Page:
Cause hey, who’s better than Mike Best, right?
Sure, I’ve taken some L’s over the years. Who hasn’t? Jiles took a World Title off me. A bunch of guys have. You don’t become the nine time champion without losing it eight times before that, I’m not pretending that never happened. The best part about the era of HOW that I came up in was always that on any given night, anybody could beat anybody. Anyone could be king for a day. Title reigns were shorter, but they meant something. Defenses meant something. I’m not taking anything away from this era of HOW, because it has been a wild ride filled with incredible talents, but something about the old days just hits different.
Any given night.
On any given night, John Sektor might catch a flash in the pan and beat me for the HOW World Championship. Adonis Smyth… everyone knows that old story. I had wars with Townsend and Max, and Chris America, and you never knew who would be the better man— that night. But Townsend is gone. America is gone. Max is… gone. And slowly that era died off, guy by guy, until HOW shut its doors for three long years. Some of us old heads are still around, but everywhere I look, it’s new faces.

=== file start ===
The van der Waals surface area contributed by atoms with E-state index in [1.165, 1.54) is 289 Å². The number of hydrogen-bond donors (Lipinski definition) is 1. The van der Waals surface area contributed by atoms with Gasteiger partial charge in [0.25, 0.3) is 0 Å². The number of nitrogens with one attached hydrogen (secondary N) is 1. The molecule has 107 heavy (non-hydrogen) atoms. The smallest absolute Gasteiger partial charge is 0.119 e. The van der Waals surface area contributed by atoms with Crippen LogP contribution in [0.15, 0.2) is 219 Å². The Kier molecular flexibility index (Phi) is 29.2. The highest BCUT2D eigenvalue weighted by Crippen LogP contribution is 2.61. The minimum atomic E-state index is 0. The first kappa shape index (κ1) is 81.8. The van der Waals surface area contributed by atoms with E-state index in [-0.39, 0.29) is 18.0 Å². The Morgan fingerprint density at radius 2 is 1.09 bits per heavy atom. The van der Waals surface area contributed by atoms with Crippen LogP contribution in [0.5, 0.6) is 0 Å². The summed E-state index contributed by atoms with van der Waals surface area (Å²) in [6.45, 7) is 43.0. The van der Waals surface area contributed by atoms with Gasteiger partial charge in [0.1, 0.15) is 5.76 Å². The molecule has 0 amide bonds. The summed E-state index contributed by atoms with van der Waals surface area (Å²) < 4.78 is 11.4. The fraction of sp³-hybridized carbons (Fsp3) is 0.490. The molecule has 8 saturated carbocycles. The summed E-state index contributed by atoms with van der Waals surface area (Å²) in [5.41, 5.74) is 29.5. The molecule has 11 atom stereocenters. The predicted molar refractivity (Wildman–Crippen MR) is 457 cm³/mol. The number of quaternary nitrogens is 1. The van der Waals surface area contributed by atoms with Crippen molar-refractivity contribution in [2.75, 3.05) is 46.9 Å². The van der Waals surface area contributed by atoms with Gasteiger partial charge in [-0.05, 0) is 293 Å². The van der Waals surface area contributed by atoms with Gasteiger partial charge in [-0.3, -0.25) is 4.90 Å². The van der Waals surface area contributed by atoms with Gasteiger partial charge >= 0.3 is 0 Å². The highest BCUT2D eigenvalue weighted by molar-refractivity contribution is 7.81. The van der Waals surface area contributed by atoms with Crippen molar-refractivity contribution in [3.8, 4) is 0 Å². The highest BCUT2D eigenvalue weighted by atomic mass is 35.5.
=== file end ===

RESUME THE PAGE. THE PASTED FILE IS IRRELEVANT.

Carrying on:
It’s kinda funny, man. I’m probably looking at you with the same eyes that guys like Kostoff looked at me with, when I first walked through that door. You see guys come and go, and you take everyone with a grain of salt. You wonder if they’ll still be here in a month. And I remember having that same thought about you backstage, the first time I saw you walk past.
“Oh, a video game kid. Wonder if he’ll make it.”
See, HOW is like an arcade machine, Conor. They used to have these buildings where you’d go and put quarters into a video game, and see how far you could make it before you ran out of money. And kids would just pour in with bags full of quarters, looking to see who could make it the furthest. And one by one, these kids would find their threshold… find the level they just couldn’t beat, and they’d keep feeding those quarters into the machine one by one. And that was the HOW that I grew up in. That’s the HOW that made me into a man, for better for worse. Stepping up to that machine and feeding quarters in, one by one, while I watched all the other kids around me run out of money. Watched their dreams die. Watched their hopes fade.
But not me, Conor.